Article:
During my stay at RISONARE Yatsugatake, I explored the area at the foot of Mount Yatsugatake. Being a countryside area, the places introduced in this article are accessible mostly by car only.
As Yamanashi is a mountainous region, there are many bridges linking mountains together. The Kougen Ohashi is a big bridge where cars and pedestrians can pass. From this point, you can see layers of mountains in the distance and in autumn, the leaves turn beautifully golden and red. The view is simply fantastic!
To get a higher view, I recommend going to Fujimi City Bokyo Park. You can either walk up, or take a little buggy car that operates automatically up the little hill. RISONARE Yatsugatake’s GAO activity center organizes trekking, a variety kids’ activities and picnics here. It’s a great view from which you can see the Minami Alps and Mount Yatsugatake. On a clear day, the tip of Mount Fuji can be seen as well. We laid out a picnic with La Terra Spa’s flower tea, and bagels and cookies from the shops in RISONARE.
You can also drive to nearby town, Kiyosato to visit the Sei-sen ryo, a hotel with an expansive farm space. Sei-sen ryo is built by the “Father of Kiyosato,” Paul Rusch. The ice-cream is the main reason why hordes of people come to Sei-sen ryo. It was indeed, really fresh and soft!
A short drive away from Sei-sen ryo is the Makiba Koen, where you can get close to farm animals like sheep, goats, pigs, horses, and cows. It’s a great place to go with children! I released my inner child there when I came close contact with these animals.
Kiyosato is also dotted with cafes that have been refashioned from old Japanese houses. The Engawa Café is the earliest pioneer of this trend. From the café, enjoy eating or sipping a hot café latte while observing the goats and resident duck in the garden.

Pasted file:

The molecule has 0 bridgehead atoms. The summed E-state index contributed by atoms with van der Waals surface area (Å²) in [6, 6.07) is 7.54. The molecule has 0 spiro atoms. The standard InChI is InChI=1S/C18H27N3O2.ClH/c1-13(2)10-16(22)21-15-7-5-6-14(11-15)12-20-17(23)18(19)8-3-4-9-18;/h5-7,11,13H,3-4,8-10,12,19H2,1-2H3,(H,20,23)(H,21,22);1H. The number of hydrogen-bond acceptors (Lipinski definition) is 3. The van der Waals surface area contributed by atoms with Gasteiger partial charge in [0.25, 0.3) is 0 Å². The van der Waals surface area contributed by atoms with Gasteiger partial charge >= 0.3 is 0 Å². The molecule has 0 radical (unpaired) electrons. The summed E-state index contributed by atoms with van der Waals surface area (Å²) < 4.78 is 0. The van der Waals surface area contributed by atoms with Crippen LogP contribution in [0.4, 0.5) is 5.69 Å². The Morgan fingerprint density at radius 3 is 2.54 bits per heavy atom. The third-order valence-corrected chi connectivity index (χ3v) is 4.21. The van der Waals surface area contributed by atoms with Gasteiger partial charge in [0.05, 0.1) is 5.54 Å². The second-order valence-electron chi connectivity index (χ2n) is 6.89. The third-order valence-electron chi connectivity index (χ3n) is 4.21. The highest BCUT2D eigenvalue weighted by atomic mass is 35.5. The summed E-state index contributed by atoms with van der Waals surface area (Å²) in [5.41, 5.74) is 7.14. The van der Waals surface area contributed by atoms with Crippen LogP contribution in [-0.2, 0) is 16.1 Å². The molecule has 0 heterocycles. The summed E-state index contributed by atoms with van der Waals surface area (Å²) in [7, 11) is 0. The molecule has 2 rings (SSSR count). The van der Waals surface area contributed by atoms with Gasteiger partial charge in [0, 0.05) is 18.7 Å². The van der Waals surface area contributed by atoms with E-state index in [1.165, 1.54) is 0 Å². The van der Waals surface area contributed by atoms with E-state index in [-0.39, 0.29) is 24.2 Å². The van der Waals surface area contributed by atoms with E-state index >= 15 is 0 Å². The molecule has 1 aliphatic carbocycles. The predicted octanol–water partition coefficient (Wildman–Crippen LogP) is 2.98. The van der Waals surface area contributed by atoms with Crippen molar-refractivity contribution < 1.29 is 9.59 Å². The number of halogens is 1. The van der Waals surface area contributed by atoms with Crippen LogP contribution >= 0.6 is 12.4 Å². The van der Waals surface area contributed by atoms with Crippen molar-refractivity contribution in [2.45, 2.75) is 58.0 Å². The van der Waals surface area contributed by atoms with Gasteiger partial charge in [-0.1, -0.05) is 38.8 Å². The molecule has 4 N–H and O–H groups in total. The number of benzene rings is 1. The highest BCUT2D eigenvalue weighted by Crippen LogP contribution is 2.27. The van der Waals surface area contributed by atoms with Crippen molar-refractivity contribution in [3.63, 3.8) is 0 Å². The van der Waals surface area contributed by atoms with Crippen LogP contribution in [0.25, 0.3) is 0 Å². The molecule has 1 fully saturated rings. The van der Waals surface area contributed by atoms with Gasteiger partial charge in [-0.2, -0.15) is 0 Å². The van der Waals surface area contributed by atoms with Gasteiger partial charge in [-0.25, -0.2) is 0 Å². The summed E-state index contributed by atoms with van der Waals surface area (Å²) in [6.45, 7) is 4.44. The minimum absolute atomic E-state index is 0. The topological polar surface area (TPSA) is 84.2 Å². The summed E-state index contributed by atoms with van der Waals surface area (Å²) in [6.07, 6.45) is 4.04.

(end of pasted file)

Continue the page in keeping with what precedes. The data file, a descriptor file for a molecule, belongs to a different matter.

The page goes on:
At the foot of Yatsugatake, you can also find many stables where you can try horse-riding through the beautiful nature. The autumn colours and mountainous scenery really made my experience at Canadian Camp Riding Club a fantastic one.
Yamanashi prefecture is one of Japan's top fruit producers, hence its nickname, "King of fruits". No matter what season it is, you can visit an orchard to pick and eat the freshest fruit right from the trees! For that, I recommend Nakagomi Orchard as Nakagomi-san is really warm, generous, and effectively bilingual in Japanese and English.
Yamanashi's soba has rubbed off some of the fame from its neighbouring prefecture, Nagano. Just a 5 minutes walk from RISONARE Yatsugatake is Rishun Soba. I tried their tempura soba and was just delighted with the freshness of each ingredient used! There was pumpkin, prawn, capsicums, brinjal, mushrooms, and sweet potato in the tempura. The noodles are soft and have a full flavour. The hot soup was also very comforting for a chilly night!
If you’re feeling like something heavier, do head to Tajimaka for yakiniku! This restaurant is a favourite among the locals. The appetizers are all made from scratch from fresh ingredients grown locally. The kimchi is a must-try! Also, the menu changes with the season, which ensures quality freshness in the food served! The meat is well-marinated and taste incredible with an ice cold beer.
Although it’s a countryside area, there are many options for food and play! If you are staying at RISONARE Yatsugatake, the hotel staff can certainly tell you more about the area. For a city dweller like me, it’s rare and special that everything at the foot of Yatsugatake is produced locally and in most restaurants, only seasonal ingredients are used. That aside, the scenery in this mountainous region is just plain beautiful. I’ve fallen hard in love with Yamanashi.